Lectures

Abdominal Pain: Examination

by Sharon Bord, MD
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    00:01 So in the exam we wanna go through a few steps.

    00:04 So step one in the physical exam is the vital signs.

    00:07 Vitals are vital.

    00:09 You probably have heard me say that if you’ve listened to some of these other lectures.

    00:12 You wanna make sure you have a full set of vital signs on your patient.

    00:16 Sometimes it can be easy that one of them maybe overlooked a little bit but definitely having an accurate temperature reading, a blood pressure reading, a pulse oximeter, a heart rate and a respiratory rate.

    00:28 All will benefit you in this situation and you wanna make sure you're paying attention to all of those vital signs.

    00:34 Step two is to inspect.

    00:37 So is the patient laying still or are they restless? Are there any prior surgical scars on their abdomen? Similar to when a patient comes in with a respiratory distress, there's a lot of information you can get just by looking at your patient.

    00:51 If they’re laying still that can potentially indicated they have peritoneal signs.

    00:56 Them moving around might make their pain a little bit worse.

    00:59 If the patient is restless, that might support renal colic, or a kidney stone diagnosis classically those patient are very restless.

    01:07 Some patients also aren’t very good at remembering what procedures they’ve had on their abdomen and some patients might, you might ask them I’ve had the situation for sure, “Have you ever had any surgeries on your abdomen?” And they say no and then you look at their belly and there’s lots of scars there.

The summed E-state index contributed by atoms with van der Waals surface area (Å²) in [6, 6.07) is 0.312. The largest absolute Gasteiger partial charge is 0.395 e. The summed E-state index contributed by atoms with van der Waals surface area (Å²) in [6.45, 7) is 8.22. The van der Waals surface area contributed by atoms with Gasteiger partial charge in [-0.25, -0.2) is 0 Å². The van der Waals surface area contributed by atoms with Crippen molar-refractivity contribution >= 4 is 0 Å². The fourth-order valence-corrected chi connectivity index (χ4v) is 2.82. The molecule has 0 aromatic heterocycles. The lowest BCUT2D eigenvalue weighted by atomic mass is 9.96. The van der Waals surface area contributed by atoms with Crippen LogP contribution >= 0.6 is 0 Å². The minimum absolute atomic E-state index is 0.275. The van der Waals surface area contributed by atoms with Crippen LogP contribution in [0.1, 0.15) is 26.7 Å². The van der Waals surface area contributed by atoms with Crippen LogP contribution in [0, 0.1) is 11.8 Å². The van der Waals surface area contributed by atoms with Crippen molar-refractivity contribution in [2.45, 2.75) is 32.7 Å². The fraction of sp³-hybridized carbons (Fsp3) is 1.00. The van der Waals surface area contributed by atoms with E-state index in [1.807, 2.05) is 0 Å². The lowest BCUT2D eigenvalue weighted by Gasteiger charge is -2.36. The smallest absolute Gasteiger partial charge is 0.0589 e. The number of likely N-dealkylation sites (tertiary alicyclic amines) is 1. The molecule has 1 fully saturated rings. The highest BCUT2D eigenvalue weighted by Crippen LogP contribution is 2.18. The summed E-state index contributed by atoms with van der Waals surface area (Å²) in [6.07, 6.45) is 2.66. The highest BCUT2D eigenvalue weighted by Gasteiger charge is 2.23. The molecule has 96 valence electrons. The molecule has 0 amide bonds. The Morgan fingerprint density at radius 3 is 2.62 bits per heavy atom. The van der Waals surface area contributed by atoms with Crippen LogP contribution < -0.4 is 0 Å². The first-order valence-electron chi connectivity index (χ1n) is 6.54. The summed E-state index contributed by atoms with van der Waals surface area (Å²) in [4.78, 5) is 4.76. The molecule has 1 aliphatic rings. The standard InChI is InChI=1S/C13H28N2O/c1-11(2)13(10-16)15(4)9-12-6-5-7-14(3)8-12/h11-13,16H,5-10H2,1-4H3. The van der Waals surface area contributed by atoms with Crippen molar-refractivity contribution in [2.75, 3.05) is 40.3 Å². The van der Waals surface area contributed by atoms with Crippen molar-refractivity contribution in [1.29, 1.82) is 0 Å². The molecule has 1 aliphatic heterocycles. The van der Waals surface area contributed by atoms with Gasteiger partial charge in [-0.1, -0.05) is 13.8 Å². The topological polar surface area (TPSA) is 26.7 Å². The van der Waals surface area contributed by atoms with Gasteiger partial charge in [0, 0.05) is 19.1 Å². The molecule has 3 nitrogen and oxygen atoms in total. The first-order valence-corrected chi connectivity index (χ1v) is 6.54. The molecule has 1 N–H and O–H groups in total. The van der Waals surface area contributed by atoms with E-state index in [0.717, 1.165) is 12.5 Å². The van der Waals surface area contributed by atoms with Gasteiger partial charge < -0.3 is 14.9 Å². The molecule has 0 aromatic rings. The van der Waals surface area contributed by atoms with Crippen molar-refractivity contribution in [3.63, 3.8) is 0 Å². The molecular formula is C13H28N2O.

01:25 So in those situations you wanna go ahead and maybe ask some of a little bit more approving details.

    01:30 If you see surgical scars or look in the medical record to try and figure out what happened.

    01:35 Surgical scars are becoming harder and harder to necessarily notice especially with more and more people getting laparoscopic surgery.

    01:43 Cause those laparoscopic surgical scars are very very small and are often try to do them in less noticeable areas.

    01:50 So one classic places are just around the umbilicus and those can be a little bit harder to pick up on.

    01:56 Step three is to listen.

    01:59 Historically, everyone’s taught to listen before you palpate.

    02:02 So go ahead and go with that for now.

    02:04 You wanna listen for two minutes and you're listening for bowel sounds.

    02:08 If you don't hear any bowel sounds after a full two minutes, the patient does not have bowel sounds likely.

    02:14 So, you wanna make sure you're listening for that appropriate time period and you’re hearing if the bowel sounds are overactive, underactive, not present at all, or potentially in the normal range.

    02:26 Step four is palpation.

    02:27 You wanna start in the area away from the pain.

    02:30 So if the patient's pain is on the right side in the lower abdomen, go ahead and start on the left upper abdomen and then work your way around to that area.

    02:38 You’re gonna wanna palpate lightly and then go ahead and push a little bit more deeply depending on the exam that you’re getting for the patient.

    02:46 When you're palpating you also wanna go ahead and access for rebound tenderness.

    02:51 So rebound tenderness is basically pain that occurs when you let go.

    02:55 So basically you push down on the abdomen and when you release your hand, I tell people to try and focus does it hurt more when I push down? Or does it hurt more when I let go? Rebound tenderness is potentially supportive of the patient more likely having a surgical process.

    03:11 The other things you can do to access for rebound tenderness is that you can sometimes shake the bed.

    03:16 This was a tip that I learned actually when I was a medical student from one of my surgery residents.

    03:20 And he would go to rooms for patients that were being worked up.

    03:23 And he would basically take his knee and he would nudges the bed a little bit and see if the patient reacted.

    03:29 Shaking of the bed reproducing abdominal pain is again, something that indicates that the patient may have peritoneal irritation and possibly a surgical process.

    03:40 The other thing that you can do and this is more commonly done in the pediatric population is you can get your patient up out of bed and you can have them jump on one foot.